Things have changed but we still need to pursue the same teaching and learning attainment outcomes as before. With an estimated 1.6 billion learners out of school, creative strategies and tools are required, and new ‘hybrid’ remote learning methodologies adopted.
With the apparent side-lining of academic selection by exam this year, the admissions criteria conundrum has come more sharply into focus. For some students, parents and teachers this will come as a relief; one less thing to add to an already stressful situation. For others, used to a culture of competition and testing, this could be problematic. From seeing hard work unrewarded to the reduction of choice in Post-Primary options, many parents and pupils are feeling disappointed and frustrated.
Our current situation notwithstanding, we’re still left with the issue of how students of any age, or ability and in any school context are assessed. There is a dearth of data in relation to ‘on-going classroom assessment’ and perhaps the existing structures of PIE and PIM (and others) bring with them an intangible element of performance ‘on-the-day’ and all that can go wrong with that.
Here, In the UK , the decision has been taken to focus on teacher-led assessment of pupil work. The opportunity now, is how we positively disrupt the assessment model that has persisted for so long. Andreas Schleicher, head of education at the Organisation for Economic Co-operation and Development (OECD), has described the pandemic as creating “a great moment” for learning.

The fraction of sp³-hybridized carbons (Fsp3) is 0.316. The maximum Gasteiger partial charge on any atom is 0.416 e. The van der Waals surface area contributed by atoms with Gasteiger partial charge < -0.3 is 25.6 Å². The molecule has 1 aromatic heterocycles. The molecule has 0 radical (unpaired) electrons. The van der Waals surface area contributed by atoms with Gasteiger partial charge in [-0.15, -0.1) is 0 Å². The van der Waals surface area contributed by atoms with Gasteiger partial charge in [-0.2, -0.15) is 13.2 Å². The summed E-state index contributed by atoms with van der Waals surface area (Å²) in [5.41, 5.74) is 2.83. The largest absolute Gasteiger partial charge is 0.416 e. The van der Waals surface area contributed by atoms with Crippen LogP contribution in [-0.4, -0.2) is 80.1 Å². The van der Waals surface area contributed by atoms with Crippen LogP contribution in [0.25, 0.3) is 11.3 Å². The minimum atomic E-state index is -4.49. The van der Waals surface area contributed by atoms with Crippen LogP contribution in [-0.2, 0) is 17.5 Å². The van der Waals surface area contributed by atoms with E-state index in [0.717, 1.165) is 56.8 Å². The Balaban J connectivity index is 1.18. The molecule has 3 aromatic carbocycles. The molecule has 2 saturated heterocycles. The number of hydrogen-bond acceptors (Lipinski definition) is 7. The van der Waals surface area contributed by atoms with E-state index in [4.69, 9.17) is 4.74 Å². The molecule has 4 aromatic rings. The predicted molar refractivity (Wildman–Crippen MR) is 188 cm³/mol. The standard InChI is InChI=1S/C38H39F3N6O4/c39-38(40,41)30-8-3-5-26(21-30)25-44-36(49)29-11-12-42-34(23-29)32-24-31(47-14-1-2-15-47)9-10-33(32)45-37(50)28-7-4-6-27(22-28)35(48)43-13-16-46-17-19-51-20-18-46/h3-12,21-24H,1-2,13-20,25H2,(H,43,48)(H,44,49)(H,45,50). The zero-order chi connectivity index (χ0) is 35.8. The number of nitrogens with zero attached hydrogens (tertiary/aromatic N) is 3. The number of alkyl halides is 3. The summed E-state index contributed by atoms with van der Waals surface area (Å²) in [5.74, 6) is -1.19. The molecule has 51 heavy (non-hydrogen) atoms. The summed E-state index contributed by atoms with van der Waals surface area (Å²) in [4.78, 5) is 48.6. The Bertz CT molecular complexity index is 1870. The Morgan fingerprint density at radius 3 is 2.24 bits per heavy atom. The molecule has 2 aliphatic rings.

“Real change takes place in deep crisis”
Maybe we should be looking for a more permanent alternative to summative ‘terminal’ examinations. Maybe our young people who are living through a pandemic need to be assessed on a different basis in the coming years. Reviewing evidence of learning through Seesaw, Google, Teams and other online tools helps teachers to adapt and even modify their approach to best suit students’ needs. In essence, Formative Assessment’.
With face-to-face engagement so reduced, learners need more than ever to see what ‘learning’ and ‘progress’ look like. We need, along with scores and test results, to set benchmarks for individual pupil progress. Again, teachers are best placed to understand their pupils’ baseline position.
Because the teacher has shared this with their student, they’ll be aware of their ‘target’ and, guided by the teacher’s feedback, learners will work to provide evidence that they’re progressing towards it. Effectively they ‘learn’ how to progress by recognising ‘next steps’ and how to take them. In some instances the lack of progress towards the benchmark might signal the impact of an existing pastoral issue, or indeed, an issue brought about by Covid conditions. We know a dip in mental health impacts learning and attainment and can be a trigger for intervention. We have also seen a rapid increase in mental health and safeguarding cases affecting children across the UK. On-going assessment will give individual teachers an opportunity to identify not only where pupils are in their learning journey but to identify possible reasons why they’re not where they’re expected to be.
In due course how we do things over the next while is very important. Teachers and learners must work together to understand what works best.
In order to understand that, we need information; data for learning and assessment. Be it summative, formative or a blend of both, it’s a high stakes situation that needs carefully thought through.